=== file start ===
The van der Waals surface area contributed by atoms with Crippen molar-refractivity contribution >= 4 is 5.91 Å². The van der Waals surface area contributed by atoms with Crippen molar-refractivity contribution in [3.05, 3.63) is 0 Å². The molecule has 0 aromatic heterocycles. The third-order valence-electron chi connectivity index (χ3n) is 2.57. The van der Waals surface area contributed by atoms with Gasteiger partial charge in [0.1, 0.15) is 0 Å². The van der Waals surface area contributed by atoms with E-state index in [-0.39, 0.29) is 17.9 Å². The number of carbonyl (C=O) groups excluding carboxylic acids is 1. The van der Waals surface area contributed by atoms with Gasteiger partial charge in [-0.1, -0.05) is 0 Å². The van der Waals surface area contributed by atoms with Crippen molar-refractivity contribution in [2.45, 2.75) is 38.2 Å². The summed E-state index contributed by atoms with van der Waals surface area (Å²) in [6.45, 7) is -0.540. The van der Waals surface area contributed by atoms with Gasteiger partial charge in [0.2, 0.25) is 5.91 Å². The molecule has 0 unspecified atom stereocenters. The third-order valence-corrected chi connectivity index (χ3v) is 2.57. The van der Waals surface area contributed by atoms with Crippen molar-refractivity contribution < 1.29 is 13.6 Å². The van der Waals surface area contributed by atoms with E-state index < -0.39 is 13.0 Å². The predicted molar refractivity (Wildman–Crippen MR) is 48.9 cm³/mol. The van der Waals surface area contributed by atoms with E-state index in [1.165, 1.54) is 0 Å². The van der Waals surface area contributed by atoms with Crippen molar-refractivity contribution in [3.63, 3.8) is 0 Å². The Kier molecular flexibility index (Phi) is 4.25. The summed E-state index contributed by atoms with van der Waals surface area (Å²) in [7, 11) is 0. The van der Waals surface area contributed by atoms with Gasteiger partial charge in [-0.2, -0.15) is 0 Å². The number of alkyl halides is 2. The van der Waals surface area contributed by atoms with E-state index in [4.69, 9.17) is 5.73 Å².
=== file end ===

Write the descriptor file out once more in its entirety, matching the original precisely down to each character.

The van der Waals surface area contributed by atoms with Crippen molar-refractivity contribution >= 4 is 5.91 Å². The van der Waals surface area contributed by atoms with Crippen molar-refractivity contribution in [3.05, 3.63) is 0 Å². The molecule has 0 aromatic heterocycles. The third-order valence-electron chi connectivity index (χ3n) is 2.57. The van der Waals surface area contributed by atoms with Gasteiger partial charge in [0.1, 0.15) is 0 Å². The van der Waals surface area contributed by atoms with E-state index in [-0.39, 0.29) is 17.9 Å². The number of carbonyl (C=O) groups excluding carboxylic acids is 1. The van der Waals surface area contributed by atoms with Gasteiger partial charge in [-0.1, -0.05) is 0 Å². The van der Waals surface area contributed by atoms with Crippen molar-refractivity contribution in [2.45, 2.75) is 38.2 Å². The summed E-state index contributed by atoms with van der Waals surface area (Å²) in [6.45, 7) is -0.540. The van der Waals surface area contributed by atoms with Gasteiger partial charge in [0.2, 0.25) is 5.91 Å². The molecule has 0 unspecified atom stereocenters. The third-order valence-corrected chi connectivity index (χ3v) is 2.57. The van der Waals surface area contributed by atoms with Crippen molar-refractivity contribution < 1.29 is 13.6 Å². The van der Waals surface area contributed by atoms with E-state index < -0.39 is 13.0 Å². The predicted molar refractivity (Wildman–Crippen MR) is 48.9 cm³/mol. The van der Waals surface area contributed by atoms with E-state index in [1.165, 1.54) is 0 Å². The van der Waals surface area contributed by atoms with Crippen molar-refractivity contribution in [3.63, 3.8) is 0 Å². The Kier molecular flexibility index (Phi) is 4.25. The summed E-state index contributed by atoms with van der Waals surface area (Å²) in [7, 11) is 0. The van der Waals surface area contributed by atoms with Gasteiger partial charge in [-0.2, -0.15) is 0 Å². The number of alkyl halides is 2. The van der Waals surface area contributed by atoms with E-state index in [4.69, 9.17) is 5.73 Å².